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In the year prior to applying to law school, a candidate should begin to consider law schools with particular regard to type (private, state), size, location, opportunities for clinical work, programs of special interest, arrangements for financial assistance, and a realistic assessment of her chances for admission based on academic performance and test scores.
January before application year
- Prepare for the LSAT by reading thoroughly the LSAT & LSDAS Information Book and other information from the Law School Admission Council (LSAC). Take the sample test on a timed basis. Additional practice materials may be ordered from the LSAC. The majority of applicants take a commercial test preparatory course. Allow at least six months’ time to study for the LSAT.
Spring/Summer before application year
- Visit the LSAC to register for the Law School Admissions Test (LSAT) and to order Credential Assembly Service (CAS).
- Take the LSAT by early October. Note: if you register for the December exam, the time between the October and the December test administrations probably will not permit you to receive October scores before the December registration deadlines. If you have to wait for December test scores to select your schools, note carefully the application deadlines.
August before application year
- Visit the LSAC to view law school web sites.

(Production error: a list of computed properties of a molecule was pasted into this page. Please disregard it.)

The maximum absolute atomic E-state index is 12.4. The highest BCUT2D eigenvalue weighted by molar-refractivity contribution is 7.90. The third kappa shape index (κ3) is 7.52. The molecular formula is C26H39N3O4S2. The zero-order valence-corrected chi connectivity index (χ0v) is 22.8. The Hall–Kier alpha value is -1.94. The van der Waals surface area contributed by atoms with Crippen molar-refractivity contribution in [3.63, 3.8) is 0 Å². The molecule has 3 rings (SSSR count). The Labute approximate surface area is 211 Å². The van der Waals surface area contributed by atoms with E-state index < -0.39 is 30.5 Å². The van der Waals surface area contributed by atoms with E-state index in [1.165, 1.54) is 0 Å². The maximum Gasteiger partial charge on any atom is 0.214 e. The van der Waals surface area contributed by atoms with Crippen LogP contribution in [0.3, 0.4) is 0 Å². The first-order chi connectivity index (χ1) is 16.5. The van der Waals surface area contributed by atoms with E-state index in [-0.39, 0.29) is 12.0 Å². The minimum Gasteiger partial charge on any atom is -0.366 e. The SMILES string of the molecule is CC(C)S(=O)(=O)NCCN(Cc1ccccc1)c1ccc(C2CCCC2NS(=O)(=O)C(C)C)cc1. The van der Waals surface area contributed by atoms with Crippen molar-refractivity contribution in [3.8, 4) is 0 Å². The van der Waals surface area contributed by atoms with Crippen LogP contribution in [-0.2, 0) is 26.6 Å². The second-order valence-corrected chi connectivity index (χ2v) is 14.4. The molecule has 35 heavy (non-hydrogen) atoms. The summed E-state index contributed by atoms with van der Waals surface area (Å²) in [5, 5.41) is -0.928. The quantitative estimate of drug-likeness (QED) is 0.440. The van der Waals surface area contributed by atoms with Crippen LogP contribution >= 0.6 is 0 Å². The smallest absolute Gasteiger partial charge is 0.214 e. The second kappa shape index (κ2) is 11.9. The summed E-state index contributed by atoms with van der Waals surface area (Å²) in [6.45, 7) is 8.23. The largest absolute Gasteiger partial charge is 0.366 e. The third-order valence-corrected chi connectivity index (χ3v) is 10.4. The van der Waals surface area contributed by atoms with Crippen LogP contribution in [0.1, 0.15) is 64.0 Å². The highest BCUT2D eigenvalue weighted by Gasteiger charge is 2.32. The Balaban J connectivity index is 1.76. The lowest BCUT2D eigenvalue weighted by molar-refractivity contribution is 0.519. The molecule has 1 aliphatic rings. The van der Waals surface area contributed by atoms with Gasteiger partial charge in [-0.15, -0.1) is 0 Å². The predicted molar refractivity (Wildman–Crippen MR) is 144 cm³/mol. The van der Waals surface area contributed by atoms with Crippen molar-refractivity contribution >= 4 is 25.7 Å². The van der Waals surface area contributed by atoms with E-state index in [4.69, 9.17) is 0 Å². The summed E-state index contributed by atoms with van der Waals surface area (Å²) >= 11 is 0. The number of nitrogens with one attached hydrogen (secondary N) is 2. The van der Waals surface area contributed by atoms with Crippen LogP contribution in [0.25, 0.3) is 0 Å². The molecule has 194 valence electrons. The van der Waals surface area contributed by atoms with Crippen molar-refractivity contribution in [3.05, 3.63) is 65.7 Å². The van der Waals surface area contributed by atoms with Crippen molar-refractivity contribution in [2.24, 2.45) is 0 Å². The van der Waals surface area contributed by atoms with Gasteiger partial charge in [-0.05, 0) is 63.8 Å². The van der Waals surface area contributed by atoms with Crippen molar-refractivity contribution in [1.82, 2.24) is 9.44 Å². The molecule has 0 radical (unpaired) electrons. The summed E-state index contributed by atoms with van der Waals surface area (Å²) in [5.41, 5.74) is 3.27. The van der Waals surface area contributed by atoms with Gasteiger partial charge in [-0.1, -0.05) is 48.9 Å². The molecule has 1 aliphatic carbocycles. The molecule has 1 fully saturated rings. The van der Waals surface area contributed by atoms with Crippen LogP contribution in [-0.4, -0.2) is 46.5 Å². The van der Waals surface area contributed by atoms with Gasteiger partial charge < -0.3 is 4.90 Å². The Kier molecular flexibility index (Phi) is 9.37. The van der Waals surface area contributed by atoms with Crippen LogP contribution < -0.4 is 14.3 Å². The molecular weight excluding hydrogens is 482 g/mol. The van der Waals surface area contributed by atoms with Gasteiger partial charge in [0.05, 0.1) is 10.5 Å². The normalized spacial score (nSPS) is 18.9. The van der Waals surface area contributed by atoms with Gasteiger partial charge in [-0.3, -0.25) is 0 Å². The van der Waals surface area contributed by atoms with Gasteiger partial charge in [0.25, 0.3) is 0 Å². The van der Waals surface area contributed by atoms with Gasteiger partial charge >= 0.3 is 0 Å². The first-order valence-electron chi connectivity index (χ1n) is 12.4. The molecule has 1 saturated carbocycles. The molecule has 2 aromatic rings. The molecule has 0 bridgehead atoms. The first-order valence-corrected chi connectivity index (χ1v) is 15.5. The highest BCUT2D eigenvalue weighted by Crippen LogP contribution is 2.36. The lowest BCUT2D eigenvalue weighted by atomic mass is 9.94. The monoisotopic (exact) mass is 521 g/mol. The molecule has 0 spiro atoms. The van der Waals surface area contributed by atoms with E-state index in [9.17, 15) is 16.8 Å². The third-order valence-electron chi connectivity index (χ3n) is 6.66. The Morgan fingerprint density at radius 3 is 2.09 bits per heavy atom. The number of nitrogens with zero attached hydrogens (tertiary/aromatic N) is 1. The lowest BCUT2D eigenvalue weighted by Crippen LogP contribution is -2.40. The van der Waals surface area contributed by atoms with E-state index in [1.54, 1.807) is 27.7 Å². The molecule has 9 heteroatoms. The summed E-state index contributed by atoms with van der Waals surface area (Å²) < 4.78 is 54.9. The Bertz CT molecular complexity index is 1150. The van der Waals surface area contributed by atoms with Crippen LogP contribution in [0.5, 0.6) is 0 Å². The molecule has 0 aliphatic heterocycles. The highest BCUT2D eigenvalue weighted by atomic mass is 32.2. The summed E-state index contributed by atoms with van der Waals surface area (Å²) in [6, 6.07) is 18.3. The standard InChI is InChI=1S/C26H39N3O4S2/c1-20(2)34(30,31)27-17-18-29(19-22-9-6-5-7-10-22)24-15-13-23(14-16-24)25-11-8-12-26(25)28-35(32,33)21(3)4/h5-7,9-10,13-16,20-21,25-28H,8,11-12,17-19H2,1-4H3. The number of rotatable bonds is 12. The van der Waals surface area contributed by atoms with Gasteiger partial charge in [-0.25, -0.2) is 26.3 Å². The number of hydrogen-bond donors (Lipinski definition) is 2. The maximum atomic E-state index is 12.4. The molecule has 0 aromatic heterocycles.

- Check out the ABA·LSAC Official Guide to ABA-Approved Law Schools. Links to The Guide and to all ABA-approved law schools may be found at the LSAC.
September/October of application year
- Order Wellesley College transcript from Registrar to be sent to the LSAC. Also order transcripts from all other undergraduate or graduate schools at which you have a transcript. Have transcript(s) sent to CAS.
- Attend on-campus law school information sessions and the fall LSAC Law School Boston Forum.
- Work on your application and essay.
- Request references.
- Give recommenders 6-8 weeks to prepare their evaluations. Provide recommenders with the link to Guidelines for Faculty Writing Law School References.
- Review the CAS Letters of Reference section to learn of your options regarding supplying general and/or school specific, targeted letters of reference.
- Check each application and determine what references are required. Some law schools require a dean's form.
- Approximately three weeks after you take the LSAT, the LSAC will e-mail your LSAT report to you, indicating your current test results and the results of any previous tests for which you registered in the last five years.
- Complete and submit applications by Thanksgiving. Many schools have rolling admissions; it is always better to apply early, but not before Labor Day.
- Check the status of your CAS file to be sure that all of your undergraduate transcripts have been received and the CAS summary has been completed. Report any inaccuracies to the CAS.
- Many law schools send acknowledgments when your file is complete. If you have not received an acknowledgement within nine or ten weeks from the time of application, first check your CAS account. Follow up with your recommenders, institutions from which you have ordered a transcript, or the CAS, as appropriate.
- Undergraduates should send seventh semester grades to the CAS. If your file is active, CAS will send an updated report to the law schools.
February - April
- Acceptances and rejections begin to arrive, although some schools with rolling admissions will notify you of your status earlier. As soon as you are admitted to the law school of your choice, notify all other law schools that you are withdrawing your application. When you begin to receive your decisions, please keep Liz O'Connell, prelaw advisor in the Center for Work and Service, informed.